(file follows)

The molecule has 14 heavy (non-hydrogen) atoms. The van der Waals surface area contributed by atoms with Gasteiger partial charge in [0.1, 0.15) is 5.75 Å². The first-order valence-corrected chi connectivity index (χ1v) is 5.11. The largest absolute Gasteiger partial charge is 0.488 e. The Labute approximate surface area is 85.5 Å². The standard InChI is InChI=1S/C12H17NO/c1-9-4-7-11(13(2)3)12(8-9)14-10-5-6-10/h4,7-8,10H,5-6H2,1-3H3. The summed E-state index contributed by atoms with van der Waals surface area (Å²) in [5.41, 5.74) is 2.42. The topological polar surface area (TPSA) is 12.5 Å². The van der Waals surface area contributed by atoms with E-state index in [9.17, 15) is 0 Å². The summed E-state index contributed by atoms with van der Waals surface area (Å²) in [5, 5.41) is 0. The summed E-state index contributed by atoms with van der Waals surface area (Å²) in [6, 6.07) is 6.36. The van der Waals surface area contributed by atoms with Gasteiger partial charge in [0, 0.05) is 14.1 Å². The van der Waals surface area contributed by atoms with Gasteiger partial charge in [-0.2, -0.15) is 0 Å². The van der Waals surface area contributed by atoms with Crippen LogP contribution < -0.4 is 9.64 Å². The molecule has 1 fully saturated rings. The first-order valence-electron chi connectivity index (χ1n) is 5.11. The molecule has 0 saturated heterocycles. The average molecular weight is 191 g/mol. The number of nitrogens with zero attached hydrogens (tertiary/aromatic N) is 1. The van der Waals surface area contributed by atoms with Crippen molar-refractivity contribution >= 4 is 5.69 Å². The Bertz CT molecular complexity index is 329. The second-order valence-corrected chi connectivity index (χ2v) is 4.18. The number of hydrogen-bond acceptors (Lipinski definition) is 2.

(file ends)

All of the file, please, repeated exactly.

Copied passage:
The molecule has 14 heavy (non-hydrogen) atoms. The van der Waals surface area contributed by atoms with Gasteiger partial charge in [0.1, 0.15) is 5.75 Å². The first-order valence-corrected chi connectivity index (χ1v) is 5.11. The largest absolute Gasteiger partial charge is 0.488 e. The Labute approximate surface area is 85.5 Å². The standard InChI is InChI=1S/C12H17NO/c1-9-4-7-11(13(2)3)12(8-9)14-10-5-6-10/h4,7-8,10H,5-6H2,1-3H3. The summed E-state index contributed by atoms with van der Waals surface area (Å²) in [5.41, 5.74) is 2.42. The topological polar surface area (TPSA) is 12.5 Å². The van der Waals surface area contributed by atoms with E-state index in [9.17, 15) is 0 Å². The summed E-state index contributed by atoms with van der Waals surface area (Å²) in [5, 5.41) is 0. The summed E-state index contributed by atoms with van der Waals surface area (Å²) in [6, 6.07) is 6.36. The van der Waals surface area contributed by atoms with Gasteiger partial charge in [0, 0.05) is 14.1 Å². The van der Waals surface area contributed by atoms with Gasteiger partial charge in [-0.2, -0.15) is 0 Å². The van der Waals surface area contributed by atoms with Crippen LogP contribution < -0.4 is 9.64 Å². The molecule has 1 fully saturated rings. The first-order valence-electron chi connectivity index (χ1n) is 5.11. The molecule has 0 saturated heterocycles. The average molecular weight is 191 g/mol. The number of nitrogens with zero attached hydrogens (tertiary/aromatic N) is 1. The van der Waals surface area contributed by atoms with Crippen molar-refractivity contribution >= 4 is 5.69 Å². The Bertz CT molecular complexity index is 329. The second-order valence-corrected chi connectivity index (χ2v) is 4.18. The number of hydrogen-bond acceptors (Lipinski definition) is 2.